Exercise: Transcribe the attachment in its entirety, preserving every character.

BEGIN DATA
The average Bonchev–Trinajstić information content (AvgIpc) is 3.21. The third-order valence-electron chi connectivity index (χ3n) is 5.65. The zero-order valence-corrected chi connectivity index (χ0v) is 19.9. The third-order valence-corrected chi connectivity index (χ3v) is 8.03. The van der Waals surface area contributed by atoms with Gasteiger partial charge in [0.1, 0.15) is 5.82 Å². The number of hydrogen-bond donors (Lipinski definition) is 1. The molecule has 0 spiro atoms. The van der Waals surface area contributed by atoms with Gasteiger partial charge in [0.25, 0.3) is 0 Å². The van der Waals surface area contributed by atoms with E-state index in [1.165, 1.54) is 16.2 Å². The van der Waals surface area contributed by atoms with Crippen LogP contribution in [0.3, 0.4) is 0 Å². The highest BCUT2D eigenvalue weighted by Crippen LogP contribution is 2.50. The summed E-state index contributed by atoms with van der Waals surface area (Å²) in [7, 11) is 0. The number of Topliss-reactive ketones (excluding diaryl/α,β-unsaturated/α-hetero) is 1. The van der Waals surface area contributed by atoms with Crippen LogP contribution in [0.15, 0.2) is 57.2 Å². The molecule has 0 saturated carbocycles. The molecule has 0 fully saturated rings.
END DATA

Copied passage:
The average Bonchev–Trinajstić information content (AvgIpc) is 3.21. The third-order valence-electron chi connectivity index (χ3n) is 5.65. The zero-order valence-corrected chi connectivity index (χ0v) is 19.9. The third-order valence-corrected chi connectivity index (χ3v) is 8.03. The van der Waals surface area contributed by atoms with Gasteiger partial charge in [0.1, 0.15) is 5.82 Å². The number of hydrogen-bond donors (Lipinski definition) is 1. The molecule has 0 spiro atoms. The van der Waals surface area contributed by atoms with Gasteiger partial charge in [0.25, 0.3) is 0 Å². The van der Waals surface area contributed by atoms with E-state index in [1.165, 1.54) is 16.2 Å². The van der Waals surface area contributed by atoms with Crippen LogP contribution in [0.3, 0.4) is 0 Å². The highest BCUT2D eigenvalue weighted by Crippen LogP contribution is 2.50. The summed E-state index contributed by atoms with van der Waals surface area (Å²) in [7, 11) is 0. The number of Topliss-reactive ketones (excluding diaryl/α,β-unsaturated/α-hetero) is 1. The van der Waals surface area contributed by atoms with Crippen LogP contribution in [0.15, 0.2) is 57.2 Å². The molecule has 0 saturated carbocycles. The molecule has 0 fully saturated rings.